After a unanimous vote of support by the Sarasota City Commission, medical marijuana dispensaries will now be operational in the city and those with prescriptions will be able to utilize them immediately.
State legislation had preempted the city’s ability to regulate the dispensaries, which led commissioners to place a temporary ban on them until a solution could be found. That solution happened last month when commissioners approved a plan to change zoning codes, paving the way for those prescribed the drug for various medical ailments to obtain it locally.
After four Sarasota residents spoke in favor of the dispensaries on Monday night — and no one from the public voiced opposition — the five commissioners took a final vote and passed the resolution.
The 20 dispensaries already in existence can now operate and there is the potential more will be added. Only medical marijuana in the form of vapors, oils and edibles will be dispensed.
At their previous meeting last month, commissioners voted to differentiate between the zoning of free-standing pharmacies and accessory-use pharmacies such as CVS and Walgreens. The city will now allow dispensaries where free-standing pharmacies are zoned. That means the city will be able to regulate where the dispensaries incorporate themselves and how many will be allowed to operate.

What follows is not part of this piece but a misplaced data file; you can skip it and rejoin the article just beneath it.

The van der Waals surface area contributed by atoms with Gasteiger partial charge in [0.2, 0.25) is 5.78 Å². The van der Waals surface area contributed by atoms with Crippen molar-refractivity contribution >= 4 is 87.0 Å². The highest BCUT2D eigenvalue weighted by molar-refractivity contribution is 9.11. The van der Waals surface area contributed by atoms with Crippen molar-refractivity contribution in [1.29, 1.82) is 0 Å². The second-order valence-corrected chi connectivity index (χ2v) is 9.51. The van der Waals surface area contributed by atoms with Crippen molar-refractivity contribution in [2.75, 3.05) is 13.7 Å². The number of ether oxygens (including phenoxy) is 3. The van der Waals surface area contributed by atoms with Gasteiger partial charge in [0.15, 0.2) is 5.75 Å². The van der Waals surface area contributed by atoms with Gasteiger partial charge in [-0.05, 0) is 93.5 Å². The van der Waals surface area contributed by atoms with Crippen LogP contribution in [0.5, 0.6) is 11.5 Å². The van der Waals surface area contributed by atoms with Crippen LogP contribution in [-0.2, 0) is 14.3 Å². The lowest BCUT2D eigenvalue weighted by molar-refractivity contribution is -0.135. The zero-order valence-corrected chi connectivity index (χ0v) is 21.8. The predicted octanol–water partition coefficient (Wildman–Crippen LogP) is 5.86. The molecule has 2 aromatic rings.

The zoning codes were changed in four different categories and dispensaries are now allowed in the downtown core, commercial general area, commercial shopping center-regional and intensive commercial district. Dispensaries will not be allowed on St. Armands Circle, which is zoned commercial-tourist.
The zoning change allows the city to prevent the downtown area, for example, from being overrun by dispensaries.
Vice mayor Liz Alpert has said that since medicinal marijuana passed in 2016 she has heard very little negative feedback from residents and most of her constituents have been supportive.
Sarasota resident Olivia Babis was among those who spoke in favor Monday night. She uses cannabis oil to ease serious migraine headaches. A major benefit for Sarasota allowing dispensaries, she said, is that it will logistically help the disabled community, which is a high-target demographic for medicinal marijuana use.
For disabled people who can’t drive, or deal with seizures or spasms that prohibit driving, the only option available was to travel to Bradenton or Venice to obtain medicinal marijuana and that difficult for some as far as access and time-wise.
It can take up to six hours for the para-transit system to reach Bradenton, Babis said, and now that obstacle has been removed.